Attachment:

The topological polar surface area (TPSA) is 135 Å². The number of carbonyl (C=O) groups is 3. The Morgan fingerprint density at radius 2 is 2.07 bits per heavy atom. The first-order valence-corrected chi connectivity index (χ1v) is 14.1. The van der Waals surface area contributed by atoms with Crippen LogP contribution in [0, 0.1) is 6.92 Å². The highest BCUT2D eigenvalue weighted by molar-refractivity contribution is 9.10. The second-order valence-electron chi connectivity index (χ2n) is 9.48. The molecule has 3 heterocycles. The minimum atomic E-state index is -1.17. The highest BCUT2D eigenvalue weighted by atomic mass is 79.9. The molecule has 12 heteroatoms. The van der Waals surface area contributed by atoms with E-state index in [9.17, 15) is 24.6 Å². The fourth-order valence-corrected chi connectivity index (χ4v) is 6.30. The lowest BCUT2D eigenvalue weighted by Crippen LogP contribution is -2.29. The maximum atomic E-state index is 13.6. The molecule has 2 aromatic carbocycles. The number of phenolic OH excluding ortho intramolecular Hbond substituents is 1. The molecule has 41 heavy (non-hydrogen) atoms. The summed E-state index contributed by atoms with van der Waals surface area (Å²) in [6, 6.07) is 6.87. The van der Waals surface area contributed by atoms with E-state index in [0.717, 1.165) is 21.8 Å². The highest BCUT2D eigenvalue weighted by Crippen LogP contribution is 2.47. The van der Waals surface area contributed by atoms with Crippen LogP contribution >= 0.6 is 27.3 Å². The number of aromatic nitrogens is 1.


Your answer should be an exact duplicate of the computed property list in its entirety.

The topological polar surface area (TPSA) is 135 Å². The number of carbonyl (C=O) groups is 3. The Morgan fingerprint density at radius 2 is 2.07 bits per heavy atom. The first-order valence-corrected chi connectivity index (χ1v) is 14.1. The van der Waals surface area contributed by atoms with Crippen LogP contribution in [0, 0.1) is 6.92 Å². The highest BCUT2D eigenvalue weighted by molar-refractivity contribution is 9.10. The second-order valence-electron chi connectivity index (χ2n) is 9.48. The molecule has 3 heterocycles. The minimum atomic E-state index is -1.17. The highest BCUT2D eigenvalue weighted by atomic mass is 79.9. The molecule has 12 heteroatoms. The van der Waals surface area contributed by atoms with E-state index in [9.17, 15) is 24.6 Å². The fourth-order valence-corrected chi connectivity index (χ4v) is 6.30. The lowest BCUT2D eigenvalue weighted by Crippen LogP contribution is -2.29. The maximum atomic E-state index is 13.6. The molecule has 2 aromatic carbocycles. The number of phenolic OH excluding ortho intramolecular Hbond substituents is 1. The molecule has 41 heavy (non-hydrogen) atoms. The summed E-state index contributed by atoms with van der Waals surface area (Å²) in [6, 6.07) is 6.87. The van der Waals surface area contributed by atoms with E-state index in [0.717, 1.165) is 21.8 Å². The highest BCUT2D eigenvalue weighted by Crippen LogP contribution is 2.47. The van der Waals surface area contributed by atoms with Crippen LogP contribution >= 0.6 is 27.3 Å². The number of aromatic nitrogens is 1.